Monday, June 06, 2011

Equine vaulting arrives in Wisconsin

What it takes is some balance, good upper body strength, practice and absolutely no fear. At least that's Jeanne Wellman's take on the sport of equine vaulting.

Wellman has facilitated a small but growing troupe of equine vaulters at Four B Farm near Sun Prairie for the past several years.

This year the group was invited to perform at Midwest Horse Fair in April in Madison.

"You can think of it as gymnastics on horseback," Wellman said of equine vaulting. "Vaulting has been popular in Europe for centuries and is believed to have started in Germany."

Wellman and her daughter Dedra have assembled a team of eight young riders ages 8 to 18, two gentle Percheron geldings of her own, a couple of people to lunge the horses, and Anika Wassmer Radtke, a genuine German vaulting coach.

The team includes Kaela Tjugum, Valeria Walton, Dedra Wellman, Shelby Lewandowski, Mackenzie Bloemer, Kassidy Burtard, Ginny Klecker, and Anya Hintz, all from nearby communities.

"There really aren't very many people around here who have even heard of vaulting. Five years ago when we started I think we were the only ones in Wisconsin doing vaulting. Now there are a couple of more groups started," Wellman said.

The right type of horse is required for vaulting too. Not every horse has the temperament or aptitude to have people running around, jumping and doing tricks. More than one horse is also a good idea because the animal is lunged around in a circle for the entire performance, so breaks are necessary.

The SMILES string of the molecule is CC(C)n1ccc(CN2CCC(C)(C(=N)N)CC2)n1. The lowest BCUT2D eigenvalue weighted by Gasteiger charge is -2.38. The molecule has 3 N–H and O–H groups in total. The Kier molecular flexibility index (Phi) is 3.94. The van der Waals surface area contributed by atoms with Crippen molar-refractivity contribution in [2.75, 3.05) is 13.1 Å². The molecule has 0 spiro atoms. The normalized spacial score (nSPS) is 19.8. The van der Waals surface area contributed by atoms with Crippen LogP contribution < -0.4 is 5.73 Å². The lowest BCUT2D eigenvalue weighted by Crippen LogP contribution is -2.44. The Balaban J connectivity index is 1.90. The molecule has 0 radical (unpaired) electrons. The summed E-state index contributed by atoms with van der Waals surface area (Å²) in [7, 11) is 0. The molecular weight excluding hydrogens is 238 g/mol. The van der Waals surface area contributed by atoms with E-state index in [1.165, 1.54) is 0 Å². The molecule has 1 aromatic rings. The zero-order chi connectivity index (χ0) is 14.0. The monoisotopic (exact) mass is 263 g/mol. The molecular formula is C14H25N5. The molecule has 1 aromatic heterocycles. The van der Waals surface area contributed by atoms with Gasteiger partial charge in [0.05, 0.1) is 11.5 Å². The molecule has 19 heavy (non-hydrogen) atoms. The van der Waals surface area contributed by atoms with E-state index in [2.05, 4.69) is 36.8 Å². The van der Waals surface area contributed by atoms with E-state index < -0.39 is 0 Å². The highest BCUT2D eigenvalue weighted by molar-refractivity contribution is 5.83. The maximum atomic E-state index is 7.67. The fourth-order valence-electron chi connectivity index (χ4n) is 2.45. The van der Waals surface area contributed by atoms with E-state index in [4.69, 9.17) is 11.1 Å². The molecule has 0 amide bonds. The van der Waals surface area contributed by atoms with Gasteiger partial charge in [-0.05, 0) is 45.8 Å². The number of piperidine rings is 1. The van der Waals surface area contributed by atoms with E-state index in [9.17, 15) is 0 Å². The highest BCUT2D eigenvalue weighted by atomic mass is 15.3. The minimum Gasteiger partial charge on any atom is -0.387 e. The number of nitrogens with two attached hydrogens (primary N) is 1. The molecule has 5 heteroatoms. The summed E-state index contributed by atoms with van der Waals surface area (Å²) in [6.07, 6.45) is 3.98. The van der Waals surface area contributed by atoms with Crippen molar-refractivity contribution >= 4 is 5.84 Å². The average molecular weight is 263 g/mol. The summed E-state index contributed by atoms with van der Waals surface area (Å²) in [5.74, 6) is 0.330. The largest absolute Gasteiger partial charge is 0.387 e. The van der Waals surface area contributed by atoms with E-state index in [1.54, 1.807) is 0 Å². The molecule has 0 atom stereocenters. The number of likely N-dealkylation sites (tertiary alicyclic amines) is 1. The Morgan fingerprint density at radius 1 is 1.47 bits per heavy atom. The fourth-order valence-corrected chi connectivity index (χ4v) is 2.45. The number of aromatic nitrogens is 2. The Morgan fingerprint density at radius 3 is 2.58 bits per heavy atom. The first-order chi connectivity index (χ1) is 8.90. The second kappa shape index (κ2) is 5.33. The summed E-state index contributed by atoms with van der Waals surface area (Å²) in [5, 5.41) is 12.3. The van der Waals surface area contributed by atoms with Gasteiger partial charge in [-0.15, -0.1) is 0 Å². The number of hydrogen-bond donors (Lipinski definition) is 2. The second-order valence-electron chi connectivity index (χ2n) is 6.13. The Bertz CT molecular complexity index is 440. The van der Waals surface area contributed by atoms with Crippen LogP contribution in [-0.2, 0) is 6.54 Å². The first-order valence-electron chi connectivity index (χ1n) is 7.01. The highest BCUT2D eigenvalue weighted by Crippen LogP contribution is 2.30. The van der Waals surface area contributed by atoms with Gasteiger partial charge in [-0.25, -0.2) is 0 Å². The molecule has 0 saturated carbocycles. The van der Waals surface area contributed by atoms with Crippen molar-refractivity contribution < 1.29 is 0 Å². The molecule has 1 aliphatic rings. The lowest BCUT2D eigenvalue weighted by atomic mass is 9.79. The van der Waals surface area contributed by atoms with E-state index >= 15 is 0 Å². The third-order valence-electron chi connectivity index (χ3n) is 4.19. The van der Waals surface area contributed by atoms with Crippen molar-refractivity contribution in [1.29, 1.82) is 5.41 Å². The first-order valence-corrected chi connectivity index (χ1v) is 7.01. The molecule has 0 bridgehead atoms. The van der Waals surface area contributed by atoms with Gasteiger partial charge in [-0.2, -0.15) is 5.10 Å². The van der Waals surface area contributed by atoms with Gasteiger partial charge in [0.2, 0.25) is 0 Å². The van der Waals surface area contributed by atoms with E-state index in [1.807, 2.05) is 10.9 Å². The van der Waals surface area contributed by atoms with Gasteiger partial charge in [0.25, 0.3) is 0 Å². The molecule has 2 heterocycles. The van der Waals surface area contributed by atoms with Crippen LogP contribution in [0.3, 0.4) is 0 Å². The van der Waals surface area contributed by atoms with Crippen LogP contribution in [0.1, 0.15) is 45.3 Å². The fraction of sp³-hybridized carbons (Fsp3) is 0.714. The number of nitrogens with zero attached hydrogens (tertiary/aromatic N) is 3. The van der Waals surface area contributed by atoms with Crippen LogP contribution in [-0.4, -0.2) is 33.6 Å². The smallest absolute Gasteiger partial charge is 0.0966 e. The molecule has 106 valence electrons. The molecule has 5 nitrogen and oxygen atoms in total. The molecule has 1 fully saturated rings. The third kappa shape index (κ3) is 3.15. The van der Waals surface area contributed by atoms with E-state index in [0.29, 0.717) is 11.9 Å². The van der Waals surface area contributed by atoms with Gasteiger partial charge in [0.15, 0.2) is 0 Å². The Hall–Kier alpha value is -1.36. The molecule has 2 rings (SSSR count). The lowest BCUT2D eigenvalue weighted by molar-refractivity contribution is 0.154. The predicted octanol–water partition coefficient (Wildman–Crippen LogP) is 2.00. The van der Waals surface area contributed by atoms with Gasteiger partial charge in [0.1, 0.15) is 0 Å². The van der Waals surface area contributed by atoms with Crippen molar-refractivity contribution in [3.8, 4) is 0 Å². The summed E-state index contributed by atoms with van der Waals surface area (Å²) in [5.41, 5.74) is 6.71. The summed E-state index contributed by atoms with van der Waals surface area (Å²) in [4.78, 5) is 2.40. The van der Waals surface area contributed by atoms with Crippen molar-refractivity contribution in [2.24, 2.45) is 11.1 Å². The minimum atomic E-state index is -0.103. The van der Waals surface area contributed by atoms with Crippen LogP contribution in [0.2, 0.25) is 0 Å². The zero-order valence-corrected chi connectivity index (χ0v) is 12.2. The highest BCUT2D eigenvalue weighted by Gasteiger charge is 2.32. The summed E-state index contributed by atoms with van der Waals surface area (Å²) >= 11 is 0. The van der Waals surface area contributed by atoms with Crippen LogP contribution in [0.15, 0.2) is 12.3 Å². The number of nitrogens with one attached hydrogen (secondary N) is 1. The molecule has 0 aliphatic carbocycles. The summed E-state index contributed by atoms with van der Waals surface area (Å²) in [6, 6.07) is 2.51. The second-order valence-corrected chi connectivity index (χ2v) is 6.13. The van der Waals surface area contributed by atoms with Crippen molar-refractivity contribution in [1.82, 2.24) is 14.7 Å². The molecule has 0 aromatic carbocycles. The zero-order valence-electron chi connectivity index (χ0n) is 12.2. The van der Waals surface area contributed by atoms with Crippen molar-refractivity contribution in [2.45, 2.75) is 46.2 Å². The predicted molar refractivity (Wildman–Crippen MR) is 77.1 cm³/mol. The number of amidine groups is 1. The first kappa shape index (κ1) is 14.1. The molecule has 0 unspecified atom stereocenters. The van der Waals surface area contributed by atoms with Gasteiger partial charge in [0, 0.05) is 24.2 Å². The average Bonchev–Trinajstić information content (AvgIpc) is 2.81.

Team members begin by practicing on a stationary horse that resembles a gymnastics vaulting horse.
The Victory Vaulters fondly call their stationary practice horse Woody, as it's a homemade training apparatus made from wood.

Once team members have gone through their moves a few times on the stationary horse it's time to move to the real thing. Mounting is usually done by running alongside the walking or trotting horse and swinging up, grabbing a handle on a "surcingle" that's cinched around the horse, similar to a saddle.

"We do everything by the American Vaulting Association standards and we'll start to compete some this summer," Wellman said. "There haven't been that many opportunities to compete around here until recently."

Watching people doing somersaults, standing, kneeling, hand-standing, hanging and cartwheels - to mention a few of the possible exercises on the back of a horse - is one thing. Actually jumping on a 17.4-hand horse and doing a trick is another.

"That's the no-fear part," Wellman said. "But vaulting is one of the safest of all equine sports. Each move is practiced, each rider is trained on how to bail out, and the horse is always on a lunge line."
Like with any athletic sport, the vaulters go through a warm-up and stretching period before practice begins. Good habits and conditioning make vaulting possible in the first place and keep the activity safer.

"Vaulting is a good sport for adults and kids," Wellman said. "We need people of all shapes and sizes. It's good to have some bigger, stronger people for the base and smaller people for the lifts."

Exposure at Midwest Horse Fair, a couple of charitable events and word of mouth has helped equine vaulting gain some local traction. During practice a young lady showed up at the barn asking about the sport and who to talk with.

"You found us," Wellman said.

After some warm-up and a little practice on Woody, the newcomer found herself standing on the back of a Percheron for the first time. Equine vaulting gained a new enthusiast.

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